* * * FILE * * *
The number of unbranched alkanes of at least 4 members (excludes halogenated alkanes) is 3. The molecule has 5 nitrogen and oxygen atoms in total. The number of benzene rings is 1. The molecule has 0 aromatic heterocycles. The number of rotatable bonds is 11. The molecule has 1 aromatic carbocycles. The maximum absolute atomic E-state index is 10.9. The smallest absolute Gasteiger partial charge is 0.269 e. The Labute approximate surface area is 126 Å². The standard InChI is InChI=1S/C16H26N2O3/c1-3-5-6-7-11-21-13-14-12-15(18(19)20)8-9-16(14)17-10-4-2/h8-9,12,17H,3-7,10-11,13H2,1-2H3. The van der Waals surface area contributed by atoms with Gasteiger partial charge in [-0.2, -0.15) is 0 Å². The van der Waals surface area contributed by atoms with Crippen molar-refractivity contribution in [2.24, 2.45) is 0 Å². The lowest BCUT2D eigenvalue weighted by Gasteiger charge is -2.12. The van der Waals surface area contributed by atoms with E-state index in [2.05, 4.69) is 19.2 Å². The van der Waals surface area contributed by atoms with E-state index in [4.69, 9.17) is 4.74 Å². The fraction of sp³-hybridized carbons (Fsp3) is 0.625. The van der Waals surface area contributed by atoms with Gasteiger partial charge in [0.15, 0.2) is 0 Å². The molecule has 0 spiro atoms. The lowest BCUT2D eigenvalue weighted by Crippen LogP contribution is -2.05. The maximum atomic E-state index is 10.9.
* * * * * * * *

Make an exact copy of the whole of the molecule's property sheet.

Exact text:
The number of unbranched alkanes of at least 4 members (excludes halogenated alkanes) is 3. The molecule has 5 nitrogen and oxygen atoms in total. The number of benzene rings is 1. The molecule has 0 aromatic heterocycles. The number of rotatable bonds is 11. The molecule has 1 aromatic carbocycles. The maximum absolute atomic E-state index is 10.9. The smallest absolute Gasteiger partial charge is 0.269 e. The Labute approximate surface area is 126 Å². The standard InChI is InChI=1S/C16H26N2O3/c1-3-5-6-7-11-21-13-14-12-15(18(19)20)8-9-16(14)17-10-4-2/h8-9,12,17H,3-7,10-11,13H2,1-2H3. The van der Waals surface area contributed by atoms with Gasteiger partial charge in [-0.2, -0.15) is 0 Å². The van der Waals surface area contributed by atoms with Crippen molar-refractivity contribution in [2.24, 2.45) is 0 Å². The lowest BCUT2D eigenvalue weighted by Gasteiger charge is -2.12. The van der Waals surface area contributed by atoms with E-state index in [2.05, 4.69) is 19.2 Å². The van der Waals surface area contributed by atoms with E-state index in [4.69, 9.17) is 4.74 Å². The fraction of sp³-hybridized carbons (Fsp3) is 0.625. The van der Waals surface area contributed by atoms with Gasteiger partial charge in [0.15, 0.2) is 0 Å². The molecule has 0 spiro atoms. The lowest BCUT2D eigenvalue weighted by Crippen LogP contribution is -2.05. The maximum atomic E-state index is 10.9.